I received the short paragraphs back with every word highlighted. The goal of this resource is to help students sharpen their ability to summarize.
After my revelations, I asked my students: Having differentiated passages ready to go at three different levels has been so helpful to master this skill.
This blog post will be entirely devoted to the beginning stages of our fiction summaries. First, we identified the character in relation to the problem of the text.
After reading the passage, we walked slowly through each of the steps below: I did a very brief mini-lesson revisiting mentor texts that we had already used to discuss the problem-solution structure of narratives. Among the Hidden by Margaret Haddix.
Now that my students have had practice, we have introduced Close Reading into our classroom, and students use my Mark Up the Text printable to guide their annotation of a text.
One for fiction summary writing and another for non-fiction summary writing. In addition to using the Someone, Wanted, But, So, Then strategy, I also guide students to dig a bit deeper with their reading in my Summarizing: Do you need resources for students to work with?
Second, we discussed that what the character wants, or what their goal is in relation to the problem is the Wanted. Lastly, we agreed on the solution to the problem or the outcome as the Then.
In addition to practicing with the above mentor texts, we also practiced with differentiated passages from my Summarizing: I handed out highlighters and asked students to highlight important information in a short paragraph and cross off interesting or irrelevant information code the text.
You can grab this document in any of my Close Reading Resources below. It was very interesting to hear their thoughts on this, but it was also fun to see the lightbulbs go off.
I broke this unit into two separate mini-units. The above questions will be our next feat to tackle! Read a chapter, write a summary… Our students see this a lot, whether it be on our reading assessments, in our own classroom work, or on our state assessments. It provides students with a practical process that initially guides them to relevant information from the text using the Someone, Wanted, But, So, Then strategy in a graphic organizer.
We were simply coding for interesting vs. Questions I asked my readers today: Once students progress through this resource and become familiar with the summary-writing process, I remove the use of a graphic organizer and ask them to write their own summaries.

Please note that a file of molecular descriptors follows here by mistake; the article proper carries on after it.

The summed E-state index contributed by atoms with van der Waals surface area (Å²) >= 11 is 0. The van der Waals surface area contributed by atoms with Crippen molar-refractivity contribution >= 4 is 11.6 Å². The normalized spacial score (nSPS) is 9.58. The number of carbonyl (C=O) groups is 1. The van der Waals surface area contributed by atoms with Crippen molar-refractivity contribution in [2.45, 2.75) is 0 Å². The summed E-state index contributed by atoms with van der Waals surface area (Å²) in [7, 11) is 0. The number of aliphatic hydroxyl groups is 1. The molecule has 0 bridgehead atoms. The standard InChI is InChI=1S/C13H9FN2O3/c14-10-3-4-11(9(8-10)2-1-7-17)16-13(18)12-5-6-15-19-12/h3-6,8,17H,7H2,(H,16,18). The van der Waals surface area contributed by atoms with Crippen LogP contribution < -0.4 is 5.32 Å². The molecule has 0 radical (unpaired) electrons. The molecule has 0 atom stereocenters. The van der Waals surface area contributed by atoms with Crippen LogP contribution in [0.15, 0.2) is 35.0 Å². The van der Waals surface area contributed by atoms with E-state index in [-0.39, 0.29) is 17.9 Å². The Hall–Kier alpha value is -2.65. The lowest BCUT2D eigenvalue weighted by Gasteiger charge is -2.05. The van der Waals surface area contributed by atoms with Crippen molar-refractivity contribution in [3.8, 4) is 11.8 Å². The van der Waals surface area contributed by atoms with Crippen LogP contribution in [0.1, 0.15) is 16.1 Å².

So, when talking to my kids about how to know if something is interesting vs. I was cracking up. This summarizing strategy comes from an older book titled; Responses to Literature. I also ask them to read a summary and identify different issues irrelevant details, opinions, not enough information, retelling events out of order, etc.
What happens when the author does not use the format of problem-solution? You can click HERE to read about our fiction summaries.
They are a free sample from my Summarizing:The lesson I am sharing with you all today is one small lesson in a GIANT Reading and Summarizing Nonfiction unit. You can click HERE to read about our fiction summaries.
What are some tips and tricks you use for teaching higher level summary writing and non-fiction summary writing? In addition to using For non-fiction, I teach my kids to find key words then turn the key words into a summary.
I am an elementary school teacher, curriculum writer, educational blogger, and founder of Young Teacher Love. I. Using key words, main idea, and text features found within a non-fiction text, the teacher uses an interactive white board to model for students how to write a nonfiction text summary in their own word.
(). Wall support for nonfiction writing assignments! Great reference for kids to use during readers workshop or during your writing block. It will assist students in hitting the key points of any nonfiction text so their summaries are complete and accurate.5/5(1).
The kids should be able to use their knowledge of the structures to summarize without depending on Who, What, When, Where, Why and How. Although that strategy works for some kids, it doesn't fit every kind of nonfiction text.
I also like that the kids can apply what we've learned in other parts of reading to a new skill. Summary. of.
Fiction and Non-Fiction Text. Who? What? Why? How? What does it mean to Summarize?
Fountas and Pinnell remind us that as readers, we are constantly extracting information from a piece of text and condensing that uses the information to write a summary of the text.
3. Students analyze what makes it a summary and .Download